Startling details of Modi’s links with team owners emerge
Even as the storm broke over the acrimonious war of words between Shashi Tharoor and Lalit Modi over the shareholders in the Kochi IPL franchise, an intricate international web of ownership of other IPL teams emerged, spreading from Nigeria to Mauritius to India, Amol Karhadkar reports. Modi in trouble | Not quite cricketmumbai Updated: Apr 14, 2010 02:13 IST
Even as the storm broke over the acrimonious war of words between Shashi Tharoor and Lalit Modi over the shareholders in the Kochi IPL franchise, an intricate international web of ownership of other IPL teams emerged, spreading from Nigeria to Mauritius to India.
Among what emerged was this: That IPL chairman and commissioner Lalit Modi’s brother-in-law (his wife Minal’s sister’s husband), Suresh Chellaram, a Nigeria-based businessman, is the majority shareholder in the Rajasthan Royals.
Chellaram confirmed this to the Hindustan Times on Tuesday. “My family does hold the largest stake in Jaipur IPL Cricket Pvt Ltd and I am Lalit Modi’s sister-in-law’s husband. But that’s always been well-documented, so I don’t think that’s an issue.”
It wouldn’t be, except for two things. First, most people haven’t really heard of Jaipur IPL Cricket Pvt Ltd (in the obscure way of how many IPL team ownerships are structured, JIPL is in turn owned by a Mauritius-based concern called EM Sporting Holdings).
Modi had detailed the ownership of the Kochi franchise on Twitter on Sunday, which the Kochi franchisees dubbed “a breach of faith”. BCCI president Shashank Manohar also called it “a serious breach of the confidentiality clause” of the agreement between the IPL and the Kochi team.
Modi responded by saying he believed everything should be transparent. Logically then, he should himself have first declared he had familial interests, direct or indirect, in the IPL teams.
Though the team owners called it “coincidence”, Modi’s step son-in-law, Gaurav Burman, is the brother of Dabur’s Mohit Burman, co-owner of the King’s XI Punjab.
The above is only what can be put on record. There is more happening out there.
A couple of senior BCCI officials were among a group that called up the prospective bidders for the two new teams (the bids that were finally won by a consortium led by Rendezvous Sports for Kochi and the Sahara group for Pune) and asked them to withdraw, said a source. Bidders were also given the option of giving a stake in the teams to the said officials, in order to up their chances of winning the bid.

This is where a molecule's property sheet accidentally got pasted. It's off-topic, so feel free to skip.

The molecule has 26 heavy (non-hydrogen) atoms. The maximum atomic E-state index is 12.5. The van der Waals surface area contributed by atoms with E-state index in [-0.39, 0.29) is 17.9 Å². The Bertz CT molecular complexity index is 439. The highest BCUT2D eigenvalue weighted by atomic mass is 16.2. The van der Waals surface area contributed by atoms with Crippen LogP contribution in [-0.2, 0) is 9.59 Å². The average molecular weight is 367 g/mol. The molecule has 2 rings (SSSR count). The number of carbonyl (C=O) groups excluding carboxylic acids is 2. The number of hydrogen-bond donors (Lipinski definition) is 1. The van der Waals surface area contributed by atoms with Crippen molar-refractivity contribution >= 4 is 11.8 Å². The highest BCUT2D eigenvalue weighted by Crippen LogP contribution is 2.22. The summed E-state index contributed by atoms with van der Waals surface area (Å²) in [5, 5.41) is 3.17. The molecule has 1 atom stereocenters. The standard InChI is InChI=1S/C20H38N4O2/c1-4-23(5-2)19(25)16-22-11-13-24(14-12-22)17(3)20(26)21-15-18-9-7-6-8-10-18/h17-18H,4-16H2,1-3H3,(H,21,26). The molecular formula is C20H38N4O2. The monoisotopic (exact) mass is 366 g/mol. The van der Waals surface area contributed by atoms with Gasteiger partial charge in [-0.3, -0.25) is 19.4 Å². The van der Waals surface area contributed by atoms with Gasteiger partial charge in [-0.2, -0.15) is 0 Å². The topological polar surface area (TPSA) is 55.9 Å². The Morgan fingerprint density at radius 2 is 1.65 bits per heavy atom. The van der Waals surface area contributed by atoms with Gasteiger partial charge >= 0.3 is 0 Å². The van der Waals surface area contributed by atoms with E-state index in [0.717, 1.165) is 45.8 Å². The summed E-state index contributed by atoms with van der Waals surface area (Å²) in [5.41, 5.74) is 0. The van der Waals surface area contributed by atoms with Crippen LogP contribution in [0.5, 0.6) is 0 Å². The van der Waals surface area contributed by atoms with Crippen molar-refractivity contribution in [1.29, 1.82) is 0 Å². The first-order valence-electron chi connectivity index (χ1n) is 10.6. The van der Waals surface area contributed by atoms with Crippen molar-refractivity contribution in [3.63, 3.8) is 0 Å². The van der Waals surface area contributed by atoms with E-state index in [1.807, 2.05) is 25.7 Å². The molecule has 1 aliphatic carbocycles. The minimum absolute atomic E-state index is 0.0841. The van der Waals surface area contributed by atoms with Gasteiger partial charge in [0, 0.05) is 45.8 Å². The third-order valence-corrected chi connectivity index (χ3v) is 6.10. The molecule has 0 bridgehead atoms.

Meanwhile, even while the opposition BJP called for the Prime Minister to sack Union Minister of State Tharoor and conduct an inquiry over his relationship with Sunanda Pushkar, one of the shareholders of the Kochi franchise (as named by Modi on Twitter), the Congress party closed ranks and said it was a personal issue. “The party has nothing to do with this. It is an individual matter.”
Tharoor though was livid. After a day of silence on Monday, when Modi said on Twitter that Tharoor had called and put pressure on him to not release the names of the members of the Kochi consortium, and a media frenzy then ensued over Tharoor's alleged involvement with the team via Pushkar, Tharoor came out with a detailed statement.
“I deny Mr Lalit Modi's allegation that I called him during his meeting with investors in the Kochi consortium in Bangalore on Saturday night in order to press him not to question the composition of the consortium,” said Tharoor. “I called Mr Modi to ask why he was further delaying the approval of the franchise when all the legal requirements had been fulfilled.”
He also made very serious allegations. He said “various attempts were made” by Modi and others to pressurise the Kochi consortium to “abandon their bid in favour of another city in a different state”; that the Kochi bid's “unexpected success upset the plans of a lot of powerful people” and that Modi's “extraordinary breach of all propriety is clearly an attempt to discredit the team and create reasons to disqualify it so that the franchise can be awarded elsewhere.”
While BCCI president Shashank Manohar said he would say nothing more till the IPL's Governing Council met in the next 10 days to discuss the matter, sources indicated that Modi had “gone too far this time” and the coming meeting could have a bearing on his future role in the BCCI/IPL.
Despite repeated phone calls and sms requests throughout Tuesday, Modi refused to come on record to HT, other than to indicate that all would be revealed “in time” and that he had “documents” pertaining to his conversation with Tharoor and he had “minuted” the same.